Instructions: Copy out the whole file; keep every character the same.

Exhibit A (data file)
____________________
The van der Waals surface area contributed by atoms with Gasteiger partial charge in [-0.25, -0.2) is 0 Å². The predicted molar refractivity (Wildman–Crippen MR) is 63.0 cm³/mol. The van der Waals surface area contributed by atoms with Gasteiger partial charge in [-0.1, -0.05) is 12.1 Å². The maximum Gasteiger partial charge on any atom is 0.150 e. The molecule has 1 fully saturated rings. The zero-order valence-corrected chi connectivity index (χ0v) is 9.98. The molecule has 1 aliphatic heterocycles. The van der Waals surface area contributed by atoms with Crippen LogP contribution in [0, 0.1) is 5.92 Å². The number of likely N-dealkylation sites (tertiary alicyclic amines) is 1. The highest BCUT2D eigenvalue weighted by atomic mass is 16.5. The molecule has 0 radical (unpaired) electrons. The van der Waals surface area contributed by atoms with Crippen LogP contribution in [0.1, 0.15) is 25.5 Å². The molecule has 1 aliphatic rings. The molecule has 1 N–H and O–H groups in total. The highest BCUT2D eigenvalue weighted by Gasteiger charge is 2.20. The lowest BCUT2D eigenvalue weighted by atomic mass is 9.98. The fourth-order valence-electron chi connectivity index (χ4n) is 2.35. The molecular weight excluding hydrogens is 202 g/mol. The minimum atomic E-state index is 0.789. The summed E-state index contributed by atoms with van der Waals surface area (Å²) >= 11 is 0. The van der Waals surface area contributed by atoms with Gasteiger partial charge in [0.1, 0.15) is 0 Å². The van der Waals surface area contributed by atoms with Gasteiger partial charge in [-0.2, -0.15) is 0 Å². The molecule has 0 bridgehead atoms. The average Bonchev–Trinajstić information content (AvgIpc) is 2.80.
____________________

The van der Waals surface area contributed by atoms with Gasteiger partial charge in [-0.25, -0.2) is 0 Å². The predicted molar refractivity (Wildman–Crippen MR) is 63.0 cm³/mol. The van der Waals surface area contributed by atoms with Gasteiger partial charge in [-0.1, -0.05) is 12.1 Å². The maximum Gasteiger partial charge on any atom is 0.150 e. The molecule has 1 fully saturated rings. The zero-order valence-corrected chi connectivity index (χ0v) is 9.98. The molecule has 1 aliphatic heterocycles. The van der Waals surface area contributed by atoms with Crippen LogP contribution in [0, 0.1) is 5.92 Å². The number of likely N-dealkylation sites (tertiary alicyclic amines) is 1. The highest BCUT2D eigenvalue weighted by atomic mass is 16.5. The molecule has 0 radical (unpaired) electrons. The van der Waals surface area contributed by atoms with Crippen LogP contribution in [0.1, 0.15) is 25.5 Å². The molecule has 1 aliphatic rings. The molecule has 1 N–H and O–H groups in total. The highest BCUT2D eigenvalue weighted by Gasteiger charge is 2.20. The lowest BCUT2D eigenvalue weighted by atomic mass is 9.98. The fourth-order valence-electron chi connectivity index (χ4n) is 2.35. The molecular weight excluding hydrogens is 202 g/mol. The minimum atomic E-state index is 0.789. The summed E-state index contributed by atoms with van der Waals surface area (Å²) >= 11 is 0. The van der Waals surface area contributed by atoms with Gasteiger partial charge in [0.1, 0.15) is 0 Å². The van der Waals surface area contributed by atoms with Gasteiger partial charge in [-0.2, -0.15) is 0 Å². The molecule has 0 bridgehead atoms. The average Bonchev–Trinajstić information content (AvgIpc) is 2.80.